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I felt there weren’t many black senior role models at the company, and I wanted to make a difference

Updated: Feb 3, 2019

Olu Odubajo shares his experience in a Reverse Mentorship Program when he mentored the Managing Director of the company where he works, on what it feels like to be a junior black colleague. In his words, “The reason he did this was because he felt there weren’t many black senior role models at the company, and he wanted to make a difference since he had the power to do that.” At the end of the experience, Olu’s mentee affirmed a perception shift on how and the need to balance diversity in the company.


Having always wanted to change the world by making the lives of those around him better, in this interview, Olu describes how his career journey with current destination Management Consultancy, started out as a child with a dream to invent, hurdled through one as an architect, civil engineer, economist, and ended where it has.


The one-time semi professional footballer attended a school where his skills were appreciated and encouraged – which made him feel included and more enthusiastic about using them. However, he was also among the bottom set in class because of this. His first experience with mentorship occurred when one of his teachers taught him the art of balancing talent and school work. His second mentee position would be at College with his Maths tutor turned mentor, who transformed his ideals and outlook on life in general.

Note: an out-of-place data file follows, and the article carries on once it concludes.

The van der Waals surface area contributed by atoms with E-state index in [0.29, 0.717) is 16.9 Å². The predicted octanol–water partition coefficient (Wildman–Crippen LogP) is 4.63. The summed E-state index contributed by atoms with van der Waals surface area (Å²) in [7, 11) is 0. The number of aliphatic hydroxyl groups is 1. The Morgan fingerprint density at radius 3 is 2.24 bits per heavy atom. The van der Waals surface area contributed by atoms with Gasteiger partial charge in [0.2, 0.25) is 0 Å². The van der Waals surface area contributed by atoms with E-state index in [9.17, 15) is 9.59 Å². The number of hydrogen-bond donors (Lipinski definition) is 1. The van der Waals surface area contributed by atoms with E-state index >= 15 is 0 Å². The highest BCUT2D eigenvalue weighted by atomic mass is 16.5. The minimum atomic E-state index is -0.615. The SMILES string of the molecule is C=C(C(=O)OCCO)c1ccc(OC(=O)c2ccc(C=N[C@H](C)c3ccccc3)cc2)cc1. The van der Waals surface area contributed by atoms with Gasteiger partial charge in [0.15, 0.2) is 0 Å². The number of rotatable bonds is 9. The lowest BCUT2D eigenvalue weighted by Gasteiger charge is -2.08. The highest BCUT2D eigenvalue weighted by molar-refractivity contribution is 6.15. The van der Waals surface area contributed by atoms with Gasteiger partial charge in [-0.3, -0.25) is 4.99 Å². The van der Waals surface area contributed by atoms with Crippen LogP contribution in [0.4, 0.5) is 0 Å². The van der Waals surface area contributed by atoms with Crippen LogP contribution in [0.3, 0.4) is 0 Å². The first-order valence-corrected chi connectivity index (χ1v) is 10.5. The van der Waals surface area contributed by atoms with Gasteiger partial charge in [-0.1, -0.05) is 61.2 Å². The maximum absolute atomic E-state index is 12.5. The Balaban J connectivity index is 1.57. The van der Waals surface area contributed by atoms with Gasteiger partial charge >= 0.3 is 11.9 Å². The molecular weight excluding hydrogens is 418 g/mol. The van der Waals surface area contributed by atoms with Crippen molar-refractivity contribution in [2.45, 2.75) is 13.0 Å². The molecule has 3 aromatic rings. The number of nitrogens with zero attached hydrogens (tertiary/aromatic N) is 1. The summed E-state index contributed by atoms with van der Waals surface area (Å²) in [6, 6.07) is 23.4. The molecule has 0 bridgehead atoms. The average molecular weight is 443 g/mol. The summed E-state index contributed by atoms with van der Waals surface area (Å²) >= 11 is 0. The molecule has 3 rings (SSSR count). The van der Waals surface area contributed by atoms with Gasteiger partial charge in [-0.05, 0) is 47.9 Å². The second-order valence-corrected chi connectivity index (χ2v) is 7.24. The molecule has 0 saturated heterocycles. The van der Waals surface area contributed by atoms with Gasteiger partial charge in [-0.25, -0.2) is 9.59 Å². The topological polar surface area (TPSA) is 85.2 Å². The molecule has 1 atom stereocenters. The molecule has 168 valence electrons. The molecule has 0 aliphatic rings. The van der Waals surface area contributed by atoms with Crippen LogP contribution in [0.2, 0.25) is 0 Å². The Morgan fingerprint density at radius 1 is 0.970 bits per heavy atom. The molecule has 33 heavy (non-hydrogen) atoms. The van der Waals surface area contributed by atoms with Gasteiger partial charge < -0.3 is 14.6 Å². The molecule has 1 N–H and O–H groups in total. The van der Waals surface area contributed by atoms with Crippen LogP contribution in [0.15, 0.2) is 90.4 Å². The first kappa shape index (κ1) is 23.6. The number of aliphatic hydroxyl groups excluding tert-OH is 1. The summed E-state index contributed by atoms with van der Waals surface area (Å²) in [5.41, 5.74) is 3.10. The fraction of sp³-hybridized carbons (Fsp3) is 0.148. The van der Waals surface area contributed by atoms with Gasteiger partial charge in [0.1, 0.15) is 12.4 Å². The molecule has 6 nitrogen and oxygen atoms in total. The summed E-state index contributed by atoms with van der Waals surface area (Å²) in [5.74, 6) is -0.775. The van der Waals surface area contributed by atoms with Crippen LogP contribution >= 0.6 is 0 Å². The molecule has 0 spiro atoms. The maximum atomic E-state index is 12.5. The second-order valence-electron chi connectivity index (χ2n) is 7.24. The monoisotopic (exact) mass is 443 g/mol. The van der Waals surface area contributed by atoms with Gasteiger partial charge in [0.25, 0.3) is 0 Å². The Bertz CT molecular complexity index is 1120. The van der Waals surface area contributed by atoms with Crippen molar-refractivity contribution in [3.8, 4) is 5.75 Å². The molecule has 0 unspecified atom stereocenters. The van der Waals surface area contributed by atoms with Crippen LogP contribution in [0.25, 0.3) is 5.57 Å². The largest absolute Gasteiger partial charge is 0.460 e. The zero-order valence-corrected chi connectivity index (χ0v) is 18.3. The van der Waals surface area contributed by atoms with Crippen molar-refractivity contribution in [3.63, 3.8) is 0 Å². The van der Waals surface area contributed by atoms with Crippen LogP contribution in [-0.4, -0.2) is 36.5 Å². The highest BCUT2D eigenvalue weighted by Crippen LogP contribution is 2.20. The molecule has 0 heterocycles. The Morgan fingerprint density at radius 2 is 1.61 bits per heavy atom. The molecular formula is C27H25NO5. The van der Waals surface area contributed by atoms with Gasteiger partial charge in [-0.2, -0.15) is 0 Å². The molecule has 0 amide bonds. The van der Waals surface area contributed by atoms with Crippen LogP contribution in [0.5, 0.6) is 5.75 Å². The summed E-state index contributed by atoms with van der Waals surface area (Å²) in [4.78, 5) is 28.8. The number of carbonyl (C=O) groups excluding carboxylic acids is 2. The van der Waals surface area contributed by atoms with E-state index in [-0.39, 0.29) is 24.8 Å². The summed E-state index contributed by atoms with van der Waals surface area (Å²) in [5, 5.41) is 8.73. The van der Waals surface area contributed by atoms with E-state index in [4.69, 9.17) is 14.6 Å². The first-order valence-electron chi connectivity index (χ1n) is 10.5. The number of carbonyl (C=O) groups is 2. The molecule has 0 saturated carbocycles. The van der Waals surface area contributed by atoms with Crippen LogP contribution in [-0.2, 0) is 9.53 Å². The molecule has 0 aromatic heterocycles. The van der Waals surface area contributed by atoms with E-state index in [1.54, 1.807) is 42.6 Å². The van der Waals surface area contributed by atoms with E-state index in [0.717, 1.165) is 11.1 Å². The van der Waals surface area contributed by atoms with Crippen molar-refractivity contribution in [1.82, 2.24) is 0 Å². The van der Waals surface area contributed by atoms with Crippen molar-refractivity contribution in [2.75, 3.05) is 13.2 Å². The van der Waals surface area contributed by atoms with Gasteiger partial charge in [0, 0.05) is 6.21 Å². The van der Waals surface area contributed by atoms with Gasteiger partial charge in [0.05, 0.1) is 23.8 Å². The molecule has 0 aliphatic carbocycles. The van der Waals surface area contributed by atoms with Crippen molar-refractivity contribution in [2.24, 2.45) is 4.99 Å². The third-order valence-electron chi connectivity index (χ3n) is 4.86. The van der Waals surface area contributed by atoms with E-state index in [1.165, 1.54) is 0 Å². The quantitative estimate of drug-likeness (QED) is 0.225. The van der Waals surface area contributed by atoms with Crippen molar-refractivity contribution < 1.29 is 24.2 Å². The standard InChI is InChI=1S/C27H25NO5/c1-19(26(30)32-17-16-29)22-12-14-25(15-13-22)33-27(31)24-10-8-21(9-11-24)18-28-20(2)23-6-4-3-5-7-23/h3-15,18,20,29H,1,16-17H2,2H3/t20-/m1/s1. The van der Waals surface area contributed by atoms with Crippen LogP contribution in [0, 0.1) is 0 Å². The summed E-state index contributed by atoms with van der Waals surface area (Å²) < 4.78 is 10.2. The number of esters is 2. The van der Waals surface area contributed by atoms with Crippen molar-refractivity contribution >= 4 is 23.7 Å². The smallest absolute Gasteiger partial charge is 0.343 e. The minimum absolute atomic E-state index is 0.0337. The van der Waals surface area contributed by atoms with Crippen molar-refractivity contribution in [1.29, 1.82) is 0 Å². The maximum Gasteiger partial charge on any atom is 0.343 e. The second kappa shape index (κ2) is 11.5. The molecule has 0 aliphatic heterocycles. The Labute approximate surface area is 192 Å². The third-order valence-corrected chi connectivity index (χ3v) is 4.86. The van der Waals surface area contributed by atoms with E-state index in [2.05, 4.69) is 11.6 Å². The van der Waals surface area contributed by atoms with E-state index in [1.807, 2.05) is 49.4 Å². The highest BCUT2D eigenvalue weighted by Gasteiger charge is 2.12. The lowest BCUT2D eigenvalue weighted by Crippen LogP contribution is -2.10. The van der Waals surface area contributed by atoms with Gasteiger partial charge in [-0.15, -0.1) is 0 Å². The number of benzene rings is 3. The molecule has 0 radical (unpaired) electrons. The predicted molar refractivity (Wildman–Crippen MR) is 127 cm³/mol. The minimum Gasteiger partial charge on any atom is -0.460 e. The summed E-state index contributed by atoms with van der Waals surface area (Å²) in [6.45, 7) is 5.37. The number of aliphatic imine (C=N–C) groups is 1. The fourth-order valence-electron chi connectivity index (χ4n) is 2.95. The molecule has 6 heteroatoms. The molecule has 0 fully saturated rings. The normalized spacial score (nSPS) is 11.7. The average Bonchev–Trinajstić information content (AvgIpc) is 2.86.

To the question of why ethnic minorities like the black community is underrepresented in top universities, Olu believes that it is due to the absence of adequate black staff and the disconnection birth because of this with the available staff. From his experiences, people do not always have to reach out to mentors – as with his school teacher. In order to promote inclusion, he encourages black people to be open about what they need by having conversations with people who can support them despite being disadvantaged. He also advises employers to develop empathy and be intentional towards mentorship programs targeted at integrating black people into the working environment.

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